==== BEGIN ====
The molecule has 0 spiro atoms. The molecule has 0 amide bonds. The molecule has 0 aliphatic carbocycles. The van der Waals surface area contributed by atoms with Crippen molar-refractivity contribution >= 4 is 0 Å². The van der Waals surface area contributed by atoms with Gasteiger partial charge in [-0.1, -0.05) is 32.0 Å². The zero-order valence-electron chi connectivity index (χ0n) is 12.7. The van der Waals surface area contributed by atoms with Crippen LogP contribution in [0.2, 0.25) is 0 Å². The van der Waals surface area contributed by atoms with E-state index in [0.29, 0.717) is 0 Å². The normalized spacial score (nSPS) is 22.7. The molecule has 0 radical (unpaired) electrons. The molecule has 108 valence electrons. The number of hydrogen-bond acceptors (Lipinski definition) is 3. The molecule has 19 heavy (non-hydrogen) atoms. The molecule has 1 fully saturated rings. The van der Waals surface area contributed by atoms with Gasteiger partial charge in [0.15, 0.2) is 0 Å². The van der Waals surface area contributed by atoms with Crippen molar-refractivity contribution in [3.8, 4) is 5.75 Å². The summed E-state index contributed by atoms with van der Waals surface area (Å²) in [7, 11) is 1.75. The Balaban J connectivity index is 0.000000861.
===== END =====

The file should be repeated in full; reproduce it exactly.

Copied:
The molecule has 0 spiro atoms. The molecule has 0 amide bonds. The molecule has 0 aliphatic carbocycles. The van der Waals surface area contributed by atoms with Crippen molar-refractivity contribution >= 4 is 0 Å². The van der Waals surface area contributed by atoms with Gasteiger partial charge in [-0.1, -0.05) is 32.0 Å². The zero-order valence-electron chi connectivity index (χ0n) is 12.7. The van der Waals surface area contributed by atoms with Crippen LogP contribution in [0.2, 0.25) is 0 Å². The van der Waals surface area contributed by atoms with E-state index in [0.29, 0.717) is 0 Å². The normalized spacial score (nSPS) is 22.7. The molecule has 0 radical (unpaired) electrons. The molecule has 108 valence electrons. The number of hydrogen-bond acceptors (Lipinski definition) is 3. The molecule has 19 heavy (non-hydrogen) atoms. The molecule has 1 fully saturated rings. The van der Waals surface area contributed by atoms with Gasteiger partial charge in [0.15, 0.2) is 0 Å². The van der Waals surface area contributed by atoms with Crippen molar-refractivity contribution in [3.8, 4) is 5.75 Å². The summed E-state index contributed by atoms with van der Waals surface area (Å²) in [7, 11) is 1.75. The Balaban J connectivity index is 0.000000861.